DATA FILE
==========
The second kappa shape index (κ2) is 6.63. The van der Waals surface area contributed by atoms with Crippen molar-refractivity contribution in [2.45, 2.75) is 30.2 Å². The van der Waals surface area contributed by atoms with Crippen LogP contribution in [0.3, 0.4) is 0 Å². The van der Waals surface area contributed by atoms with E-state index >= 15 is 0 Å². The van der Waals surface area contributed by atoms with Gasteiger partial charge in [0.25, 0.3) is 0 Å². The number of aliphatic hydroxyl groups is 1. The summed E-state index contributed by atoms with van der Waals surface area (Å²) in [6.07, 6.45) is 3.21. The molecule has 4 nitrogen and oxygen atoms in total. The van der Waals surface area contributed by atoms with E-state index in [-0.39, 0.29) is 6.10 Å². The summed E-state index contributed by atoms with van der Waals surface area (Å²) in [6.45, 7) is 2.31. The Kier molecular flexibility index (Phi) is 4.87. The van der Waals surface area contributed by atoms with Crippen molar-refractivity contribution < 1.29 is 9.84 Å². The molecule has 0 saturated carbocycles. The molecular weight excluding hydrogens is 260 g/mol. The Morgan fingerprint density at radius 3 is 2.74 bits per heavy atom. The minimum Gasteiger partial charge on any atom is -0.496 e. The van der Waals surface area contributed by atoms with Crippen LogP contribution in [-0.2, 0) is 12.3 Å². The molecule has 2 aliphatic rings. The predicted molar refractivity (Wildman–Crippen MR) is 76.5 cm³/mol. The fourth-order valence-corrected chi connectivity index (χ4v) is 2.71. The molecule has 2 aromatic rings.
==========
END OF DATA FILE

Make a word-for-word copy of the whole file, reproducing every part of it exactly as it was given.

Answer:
The second kappa shape index (κ2) is 6.63. The van der Waals surface area contributed by atoms with Crippen molar-refractivity contribution in [2.45, 2.75) is 30.2 Å². The van der Waals surface area contributed by atoms with Crippen LogP contribution in [0.3, 0.4) is 0 Å². The van der Waals surface area contributed by atoms with E-state index >= 15 is 0 Å². The van der Waals surface area contributed by atoms with Gasteiger partial charge in [0.25, 0.3) is 0 Å². The number of aliphatic hydroxyl groups is 1. The summed E-state index contributed by atoms with van der Waals surface area (Å²) in [6.07, 6.45) is 3.21. The molecule has 4 nitrogen and oxygen atoms in total. The van der Waals surface area contributed by atoms with E-state index in [-0.39, 0.29) is 6.10 Å². The summed E-state index contributed by atoms with van der Waals surface area (Å²) in [6.45, 7) is 2.31. The Kier molecular flexibility index (Phi) is 4.87. The van der Waals surface area contributed by atoms with Crippen molar-refractivity contribution < 1.29 is 9.84 Å². The molecule has 0 saturated carbocycles. The molecular weight excluding hydrogens is 260 g/mol. The Morgan fingerprint density at radius 3 is 2.74 bits per heavy atom. The minimum Gasteiger partial charge on any atom is -0.496 e. The van der Waals surface area contributed by atoms with Crippen LogP contribution in [-0.2, 0) is 12.3 Å². The molecule has 2 aliphatic rings. The predicted molar refractivity (Wildman–Crippen MR) is 76.5 cm³/mol. The fourth-order valence-corrected chi connectivity index (χ4v) is 2.71. The molecule has 2 aromatic rings.